Republican State Chairman Chris Healy’s unexpected bid to explore becoming the next Republican national chairman is getting a cool reception in Connecticut: Neither of the state’s other two Republican National Committee members back him.
Pat Longo of Wilton and state Rep. John Frey of Ridgefield said in interviews Thursday they are supporting the incumbent, Michael Steele.
Healy sent Longo an email Wednesday with a story that mentioned him as a possible challenger to Steele.
“I responded, ‘Don’t even think of it.’ I’m sure he is very angry with me today,” said Longo, whose known Healy for nearly 30 years. “He used to call me his ‘other mother.’ “
“I haven’t heard from Chris directly about it. I’m a little surprised” by his interest, Frey said.
Healy told Roll Call he was strongly considering a challenge of Steele, whom he described as ineffectual: “I think at some point someone has to step up and say the emperor has no clothes. I’m more than willing to do that.”
The state chair is likely to be disappointed, but not entirely surprised at his inability to win over Longo and Frey, who provided key support for Steele during his election in 2009.
“I was the one who brought Puerto Rico and the territories around to Michael at the very end,” Longo said. “John is part of Michael’s kitchen cabinet.”
Frey said he was a whip for Steele, helping to round up votes.
Longo, a longtime RNC member, said Steele has between 50 and 60 of the 85 votes he needs to be re-elected in January. Each state gets three votes–one from each RNC member and one from the state party chairman.
“I don’t think Chris has as much support in the northeast as he thinks he does,” said Longo, who intends to support Healy’s re-election as state chair in June, should he run.
Healy was measured in his response.
“I respect both our RNC members and their view on the status of the committee,” Healy said in an email. “I believe they want to do what’s best for the party both in Connecticut and nationally. So do I and that’s why I want to be part of this debate.”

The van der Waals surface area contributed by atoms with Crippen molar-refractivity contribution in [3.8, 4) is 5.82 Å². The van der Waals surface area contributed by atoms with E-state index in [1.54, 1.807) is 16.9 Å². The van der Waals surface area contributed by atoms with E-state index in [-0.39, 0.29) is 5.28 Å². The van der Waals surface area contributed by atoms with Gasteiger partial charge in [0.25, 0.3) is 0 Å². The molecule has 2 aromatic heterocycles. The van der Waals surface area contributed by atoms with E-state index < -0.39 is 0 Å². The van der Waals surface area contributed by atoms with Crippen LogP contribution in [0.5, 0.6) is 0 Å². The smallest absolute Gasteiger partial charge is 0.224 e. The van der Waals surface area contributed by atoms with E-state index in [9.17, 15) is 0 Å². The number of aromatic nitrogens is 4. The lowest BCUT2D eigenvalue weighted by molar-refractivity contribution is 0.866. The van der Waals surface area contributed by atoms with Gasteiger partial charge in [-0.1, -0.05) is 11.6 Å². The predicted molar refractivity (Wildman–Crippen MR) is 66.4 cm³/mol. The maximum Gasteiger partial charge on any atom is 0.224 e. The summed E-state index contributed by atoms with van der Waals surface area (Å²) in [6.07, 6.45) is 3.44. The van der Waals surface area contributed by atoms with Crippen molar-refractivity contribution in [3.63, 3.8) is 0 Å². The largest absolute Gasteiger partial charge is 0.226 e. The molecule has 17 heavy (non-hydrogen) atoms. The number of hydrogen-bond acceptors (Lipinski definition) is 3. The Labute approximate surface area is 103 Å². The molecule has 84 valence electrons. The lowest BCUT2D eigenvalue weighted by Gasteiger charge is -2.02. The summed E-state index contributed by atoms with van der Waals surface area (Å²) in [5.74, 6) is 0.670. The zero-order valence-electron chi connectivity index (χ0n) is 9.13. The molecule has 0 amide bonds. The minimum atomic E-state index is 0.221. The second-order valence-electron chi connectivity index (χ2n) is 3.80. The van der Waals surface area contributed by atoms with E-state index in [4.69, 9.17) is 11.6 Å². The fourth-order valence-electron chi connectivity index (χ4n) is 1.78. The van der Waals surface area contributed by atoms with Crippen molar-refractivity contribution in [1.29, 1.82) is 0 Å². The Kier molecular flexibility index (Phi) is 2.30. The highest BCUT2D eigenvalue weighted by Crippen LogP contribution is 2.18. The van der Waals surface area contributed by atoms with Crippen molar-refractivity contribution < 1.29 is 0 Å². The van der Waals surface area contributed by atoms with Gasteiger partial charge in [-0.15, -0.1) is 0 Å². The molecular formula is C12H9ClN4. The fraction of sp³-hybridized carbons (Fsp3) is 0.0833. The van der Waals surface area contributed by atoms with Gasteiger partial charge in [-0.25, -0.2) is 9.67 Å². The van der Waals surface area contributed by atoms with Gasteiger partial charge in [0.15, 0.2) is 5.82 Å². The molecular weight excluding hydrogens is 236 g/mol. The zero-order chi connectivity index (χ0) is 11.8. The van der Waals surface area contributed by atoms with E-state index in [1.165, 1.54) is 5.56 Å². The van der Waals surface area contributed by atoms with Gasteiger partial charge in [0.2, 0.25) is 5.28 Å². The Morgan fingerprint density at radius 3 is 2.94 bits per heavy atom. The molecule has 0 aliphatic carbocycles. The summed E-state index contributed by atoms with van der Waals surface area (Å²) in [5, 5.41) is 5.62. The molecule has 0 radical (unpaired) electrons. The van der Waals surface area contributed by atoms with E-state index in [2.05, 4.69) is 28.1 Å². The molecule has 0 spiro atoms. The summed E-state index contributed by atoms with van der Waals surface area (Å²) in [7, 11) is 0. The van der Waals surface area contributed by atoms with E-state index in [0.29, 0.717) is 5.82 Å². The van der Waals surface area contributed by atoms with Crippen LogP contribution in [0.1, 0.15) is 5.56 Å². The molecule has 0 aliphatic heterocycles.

Healy said that his criticism of Steele is part of a conversation about how to improve the party.
“This issue is fixing the RNC to prepare for the 2012 Election. Whether I run for chairman of the RNC is secondary,” he said. “I am reaching out to RNC members to alert them to the facts and get their input. I will make a decision to go forward after weighing all the information.”
Healy’s sudden interest in a bid for RNC chairman surprised Connecticut Republicans, who still are smarting from the GOP national wave failing to reach Connecticut.
The party had hopes of winning open seats for governor and U.S. Senate and unseating Democratic congressmen in the 4th and 5th districts, but it went 0 for 4 in those races on Election Day.
“I’m not sure what kind of spin he is going to put on it. He can make the case that Connecticut is a very blue state,” Frey said. “I’m sure he could tell his story, but success breeds success.”
Richard Foley, a former GOP state chairman, said Healy is a good communicator who helped give the party its best lineup for winning: Tom Foley for governor and Linda McMahon for Senate.
“Chris wasn’t running the McMahon campaign, and he wasn’t running the Foley campaign,” he said.
But come January, the state will be without a Republican holding statewide office or a congressional seat. Republicans also are in the minority in the General Assembly, where the GOP did pick up one Senate and 14 House seats.
“It’s not a good story at the federal level,” said George Gallo, a former state chair who now is the chief of staff for the House Republican leader, Lawrence F. Cafero Jr. of Norwalk.
Gallo said any Republican from New England would have a difficult time winning the chairmanship of a party whose base lies to the south and west.
“The fact that we’re from New England, you’re almost dead on arrival,” Gallo said.
Gallo was part of a group that backed Steve Merrill, the outgoing governor of New Hampshire, for chairman in 1998, but he said the candidacy was not taken seriously by southern RNC members.
The last Republican chairman from New England was Meade Alcorn of Suffield. With the backing of President Dwight Eisenhower, he was chair from 1957 to 1959.
The party’s first 10 national chairmen were from the Northeast. The 8th was Marshall Jewell, a former governor of Connecticut who ran the party from 1880 until 1883, the year he died.